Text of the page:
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Thousands of Latvians mourn death of former NHL player Karlis Skrastins

Dallas Stars defenseman Karlis Skrastins, of Latvia, warms up before facing the Colorado Avalanche in an NHL hockey game in Denver, in this Dec. 26, 2009 file photo.Thousands of Latvians are congregating in the country's main sports arena to pay final respects to hockey legend Skrastins, who died last week in a plane crash in Russia that annihilated an entire team. (AP Photo/David Zalubowski, File)

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Dallas Stars defenseman Karlis Skrastins, of Latvia, warms up before facing the Colorado Avalanche in an NHL hockey game in Denver, in this Dec. 26, 2009 file photo.Thousands of Latvians are congregating in the country's main sports arena to pay final respects to hockey legend Skrastins, who died last week in a plane crash in Russia that annihilated an entire team. (AP Photo/David Zalubowski, File)

RIGA, Latvia - About 20,000 Latvians said farewell Friday to former NHL player and hockey player Karlis Skrastins, who died last week in a plane crash in Russia that wiped out an entire team.

Many mourners held roses and wore crimson-and-white Latvian hockey jerseys, paying homage to Skrastins at the country's main sport arena just outside of downtown Riga, the country's capital. President Andris Berzins also took part in the memorial.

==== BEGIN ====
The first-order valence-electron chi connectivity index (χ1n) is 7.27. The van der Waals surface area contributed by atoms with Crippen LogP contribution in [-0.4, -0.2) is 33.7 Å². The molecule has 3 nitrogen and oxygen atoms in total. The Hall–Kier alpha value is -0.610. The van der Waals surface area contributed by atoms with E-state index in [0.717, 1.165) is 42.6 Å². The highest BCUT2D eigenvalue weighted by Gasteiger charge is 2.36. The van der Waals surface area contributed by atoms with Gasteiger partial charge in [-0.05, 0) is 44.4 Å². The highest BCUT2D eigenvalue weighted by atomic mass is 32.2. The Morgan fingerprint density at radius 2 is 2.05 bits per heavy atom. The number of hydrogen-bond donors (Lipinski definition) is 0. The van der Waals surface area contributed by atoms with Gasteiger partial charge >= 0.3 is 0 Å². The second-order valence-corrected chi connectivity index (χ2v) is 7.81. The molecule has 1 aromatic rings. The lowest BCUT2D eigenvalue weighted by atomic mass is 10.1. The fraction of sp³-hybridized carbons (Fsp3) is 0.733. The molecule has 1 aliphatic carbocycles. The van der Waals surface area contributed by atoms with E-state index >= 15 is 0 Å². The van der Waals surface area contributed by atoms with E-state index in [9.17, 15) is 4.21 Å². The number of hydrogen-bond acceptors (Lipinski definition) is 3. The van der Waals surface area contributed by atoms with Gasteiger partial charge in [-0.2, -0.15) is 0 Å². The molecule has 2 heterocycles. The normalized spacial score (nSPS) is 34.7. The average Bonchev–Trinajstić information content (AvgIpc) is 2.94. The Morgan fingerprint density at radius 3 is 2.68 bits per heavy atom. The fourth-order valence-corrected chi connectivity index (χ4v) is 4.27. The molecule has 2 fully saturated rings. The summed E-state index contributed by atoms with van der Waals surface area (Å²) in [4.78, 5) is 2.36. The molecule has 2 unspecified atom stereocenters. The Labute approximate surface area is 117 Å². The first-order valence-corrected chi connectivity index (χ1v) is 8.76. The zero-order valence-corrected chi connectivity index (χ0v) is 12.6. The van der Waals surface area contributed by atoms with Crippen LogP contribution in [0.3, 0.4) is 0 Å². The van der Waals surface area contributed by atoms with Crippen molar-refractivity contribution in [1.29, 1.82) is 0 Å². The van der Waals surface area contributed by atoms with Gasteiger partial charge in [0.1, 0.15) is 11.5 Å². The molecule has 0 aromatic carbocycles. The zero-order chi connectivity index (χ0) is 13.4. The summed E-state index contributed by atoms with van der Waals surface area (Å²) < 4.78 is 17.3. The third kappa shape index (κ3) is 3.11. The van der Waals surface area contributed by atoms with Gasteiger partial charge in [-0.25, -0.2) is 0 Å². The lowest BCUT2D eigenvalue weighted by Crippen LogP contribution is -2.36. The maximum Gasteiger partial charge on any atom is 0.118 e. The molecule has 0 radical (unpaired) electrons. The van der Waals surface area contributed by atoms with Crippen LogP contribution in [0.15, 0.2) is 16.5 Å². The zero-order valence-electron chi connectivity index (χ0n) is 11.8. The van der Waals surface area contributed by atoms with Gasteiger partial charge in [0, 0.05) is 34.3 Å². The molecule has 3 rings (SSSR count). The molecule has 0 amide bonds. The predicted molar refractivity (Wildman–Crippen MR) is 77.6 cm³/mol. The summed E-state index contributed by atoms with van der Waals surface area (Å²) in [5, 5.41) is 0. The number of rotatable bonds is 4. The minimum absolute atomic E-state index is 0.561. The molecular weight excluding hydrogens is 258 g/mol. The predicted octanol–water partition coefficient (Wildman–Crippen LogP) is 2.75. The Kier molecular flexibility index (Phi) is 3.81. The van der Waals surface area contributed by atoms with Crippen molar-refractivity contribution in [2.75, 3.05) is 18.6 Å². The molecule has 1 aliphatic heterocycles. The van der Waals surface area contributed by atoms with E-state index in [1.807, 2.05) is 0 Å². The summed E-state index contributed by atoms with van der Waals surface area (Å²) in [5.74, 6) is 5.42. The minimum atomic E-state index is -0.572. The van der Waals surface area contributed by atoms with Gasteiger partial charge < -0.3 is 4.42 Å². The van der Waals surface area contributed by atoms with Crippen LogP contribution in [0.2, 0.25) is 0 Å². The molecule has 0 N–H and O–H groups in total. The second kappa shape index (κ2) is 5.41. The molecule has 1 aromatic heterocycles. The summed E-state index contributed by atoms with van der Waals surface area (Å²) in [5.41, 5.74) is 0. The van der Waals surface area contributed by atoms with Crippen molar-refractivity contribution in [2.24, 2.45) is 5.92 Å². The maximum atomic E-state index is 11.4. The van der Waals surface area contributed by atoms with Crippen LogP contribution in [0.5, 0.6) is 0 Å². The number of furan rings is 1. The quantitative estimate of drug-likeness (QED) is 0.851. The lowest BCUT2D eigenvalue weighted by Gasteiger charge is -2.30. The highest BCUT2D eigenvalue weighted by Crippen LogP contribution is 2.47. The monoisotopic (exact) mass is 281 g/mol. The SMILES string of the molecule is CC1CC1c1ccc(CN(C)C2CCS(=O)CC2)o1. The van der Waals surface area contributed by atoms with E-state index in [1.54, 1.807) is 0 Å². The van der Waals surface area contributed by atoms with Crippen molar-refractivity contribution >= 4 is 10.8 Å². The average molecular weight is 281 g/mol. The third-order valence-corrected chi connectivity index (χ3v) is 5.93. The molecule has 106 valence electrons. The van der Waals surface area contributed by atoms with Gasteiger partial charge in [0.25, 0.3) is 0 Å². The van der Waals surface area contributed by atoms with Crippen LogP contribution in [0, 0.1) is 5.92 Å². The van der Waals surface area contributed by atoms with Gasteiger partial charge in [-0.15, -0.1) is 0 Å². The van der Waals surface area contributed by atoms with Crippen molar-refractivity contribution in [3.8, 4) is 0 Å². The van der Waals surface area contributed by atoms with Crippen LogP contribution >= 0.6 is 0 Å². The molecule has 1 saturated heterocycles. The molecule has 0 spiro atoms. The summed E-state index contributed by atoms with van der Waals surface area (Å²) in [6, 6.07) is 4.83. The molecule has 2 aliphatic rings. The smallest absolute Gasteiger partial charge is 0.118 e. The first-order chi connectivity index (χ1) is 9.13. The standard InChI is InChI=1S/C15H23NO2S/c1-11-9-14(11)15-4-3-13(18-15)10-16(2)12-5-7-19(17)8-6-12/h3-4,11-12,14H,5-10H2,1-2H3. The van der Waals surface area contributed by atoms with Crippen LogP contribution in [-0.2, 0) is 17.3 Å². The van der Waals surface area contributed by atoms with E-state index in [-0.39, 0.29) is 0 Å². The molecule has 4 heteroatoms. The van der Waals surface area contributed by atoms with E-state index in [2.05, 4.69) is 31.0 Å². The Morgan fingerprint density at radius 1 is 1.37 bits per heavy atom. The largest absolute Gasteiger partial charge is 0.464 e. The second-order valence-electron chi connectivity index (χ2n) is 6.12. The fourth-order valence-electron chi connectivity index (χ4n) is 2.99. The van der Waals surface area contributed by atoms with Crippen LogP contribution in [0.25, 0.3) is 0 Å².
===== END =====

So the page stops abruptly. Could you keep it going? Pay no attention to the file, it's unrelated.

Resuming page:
Skrastins, who played for several NHL teams, including the Colorado Avalanche and Nashville Predators, is regarded as one of the greatest Latvian players in a country where hockey is by far the most popular sport.

While in the NHL, Skrastins, 37, was regarded as one of the most dependable players, setting a record for most consecutive games played by a defenceman—495, the equivalent of nearly seven seasons.

He was among 37 players, coaches and staff of Russia's Lokomotiv Yaroslavl hockey club who died when their jet crashed outside Yaroslavl en route to their first game of the season.

Zane Skrasina, his widow, expressed bitterness about the tragedy. "This is not the first time in Russia a plane has fallen or a submarine has sunk," she told the weekly Ir magazine. "Nothing will change in the Russian system after this accident."

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